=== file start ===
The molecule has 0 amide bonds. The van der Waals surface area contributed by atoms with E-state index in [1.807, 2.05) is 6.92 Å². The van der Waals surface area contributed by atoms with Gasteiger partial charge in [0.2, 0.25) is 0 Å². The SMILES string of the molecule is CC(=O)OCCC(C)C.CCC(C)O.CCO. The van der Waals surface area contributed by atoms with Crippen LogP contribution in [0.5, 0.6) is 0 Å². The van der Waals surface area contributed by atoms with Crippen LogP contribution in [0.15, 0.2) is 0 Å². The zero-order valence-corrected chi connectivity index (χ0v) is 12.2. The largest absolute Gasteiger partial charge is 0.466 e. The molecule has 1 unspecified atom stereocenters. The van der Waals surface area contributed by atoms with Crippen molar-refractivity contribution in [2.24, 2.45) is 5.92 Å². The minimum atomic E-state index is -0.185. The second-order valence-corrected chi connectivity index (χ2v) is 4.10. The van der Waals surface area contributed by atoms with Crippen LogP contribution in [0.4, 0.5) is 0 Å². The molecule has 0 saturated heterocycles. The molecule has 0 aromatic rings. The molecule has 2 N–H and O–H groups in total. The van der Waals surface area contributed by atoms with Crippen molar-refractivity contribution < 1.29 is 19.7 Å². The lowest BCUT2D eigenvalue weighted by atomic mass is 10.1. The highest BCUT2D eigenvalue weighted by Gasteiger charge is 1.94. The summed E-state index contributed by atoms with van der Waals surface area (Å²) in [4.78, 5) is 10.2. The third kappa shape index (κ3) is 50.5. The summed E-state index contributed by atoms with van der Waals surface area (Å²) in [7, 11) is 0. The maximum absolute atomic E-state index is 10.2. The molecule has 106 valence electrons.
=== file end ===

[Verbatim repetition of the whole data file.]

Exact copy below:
The molecule has 0 amide bonds. The van der Waals surface area contributed by atoms with E-state index in [1.807, 2.05) is 6.92 Å². The van der Waals surface area contributed by atoms with Gasteiger partial charge in [0.2, 0.25) is 0 Å². The SMILES string of the molecule is CC(=O)OCCC(C)C.CCC(C)O.CCO. The van der Waals surface area contributed by atoms with Crippen LogP contribution in [0.5, 0.6) is 0 Å². The van der Waals surface area contributed by atoms with Crippen LogP contribution in [0.15, 0.2) is 0 Å². The zero-order valence-corrected chi connectivity index (χ0v) is 12.2. The largest absolute Gasteiger partial charge is 0.466 e. The molecule has 1 unspecified atom stereocenters. The van der Waals surface area contributed by atoms with Crippen molar-refractivity contribution in [2.24, 2.45) is 5.92 Å². The minimum atomic E-state index is -0.185. The second-order valence-corrected chi connectivity index (χ2v) is 4.10. The van der Waals surface area contributed by atoms with Crippen LogP contribution in [0.4, 0.5) is 0 Å². The molecule has 0 saturated heterocycles. The molecule has 0 aromatic rings. The molecule has 2 N–H and O–H groups in total. The van der Waals surface area contributed by atoms with Crippen molar-refractivity contribution < 1.29 is 19.7 Å². The lowest BCUT2D eigenvalue weighted by atomic mass is 10.1. The highest BCUT2D eigenvalue weighted by Gasteiger charge is 1.94. The summed E-state index contributed by atoms with van der Waals surface area (Å²) in [4.78, 5) is 10.2. The third kappa shape index (κ3) is 50.5. The summed E-state index contributed by atoms with van der Waals surface area (Å²) in [7, 11) is 0. The maximum absolute atomic E-state index is 10.2. The molecule has 106 valence electrons.